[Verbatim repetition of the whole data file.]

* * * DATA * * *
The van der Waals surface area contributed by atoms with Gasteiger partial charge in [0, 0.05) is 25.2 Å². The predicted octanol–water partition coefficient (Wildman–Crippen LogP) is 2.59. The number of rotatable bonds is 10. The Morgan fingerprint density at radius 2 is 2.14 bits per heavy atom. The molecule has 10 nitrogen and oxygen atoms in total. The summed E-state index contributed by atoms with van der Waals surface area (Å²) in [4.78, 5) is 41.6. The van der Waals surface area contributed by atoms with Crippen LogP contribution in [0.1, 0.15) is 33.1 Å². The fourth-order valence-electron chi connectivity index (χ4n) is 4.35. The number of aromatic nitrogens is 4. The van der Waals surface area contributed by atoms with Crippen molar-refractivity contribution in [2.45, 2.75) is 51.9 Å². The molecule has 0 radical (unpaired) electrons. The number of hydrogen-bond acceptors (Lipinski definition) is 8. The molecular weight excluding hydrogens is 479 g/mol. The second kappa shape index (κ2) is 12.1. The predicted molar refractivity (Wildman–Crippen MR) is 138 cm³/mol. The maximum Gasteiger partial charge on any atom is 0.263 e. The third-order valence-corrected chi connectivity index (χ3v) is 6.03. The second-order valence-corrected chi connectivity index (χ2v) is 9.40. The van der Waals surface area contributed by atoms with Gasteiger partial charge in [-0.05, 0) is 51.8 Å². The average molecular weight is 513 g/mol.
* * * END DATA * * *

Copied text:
The van der Waals surface area contributed by atoms with Gasteiger partial charge in [0, 0.05) is 25.2 Å². The predicted octanol–water partition coefficient (Wildman–Crippen LogP) is 2.59. The number of rotatable bonds is 10. The Morgan fingerprint density at radius 2 is 2.14 bits per heavy atom. The molecule has 10 nitrogen and oxygen atoms in total. The summed E-state index contributed by atoms with van der Waals surface area (Å²) in [4.78, 5) is 41.6. The van der Waals surface area contributed by atoms with Crippen LogP contribution in [0.1, 0.15) is 33.1 Å². The fourth-order valence-electron chi connectivity index (χ4n) is 4.35. The number of aromatic nitrogens is 4. The van der Waals surface area contributed by atoms with Crippen molar-refractivity contribution in [2.45, 2.75) is 51.9 Å². The molecule has 0 radical (unpaired) electrons. The number of hydrogen-bond acceptors (Lipinski definition) is 8. The molecular weight excluding hydrogens is 479 g/mol. The second kappa shape index (κ2) is 12.1. The predicted molar refractivity (Wildman–Crippen MR) is 138 cm³/mol. The maximum Gasteiger partial charge on any atom is 0.263 e. The third-order valence-corrected chi connectivity index (χ3v) is 6.03. The second-order valence-corrected chi connectivity index (χ2v) is 9.40. The van der Waals surface area contributed by atoms with Gasteiger partial charge in [-0.05, 0) is 51.8 Å². The average molecular weight is 513 g/mol.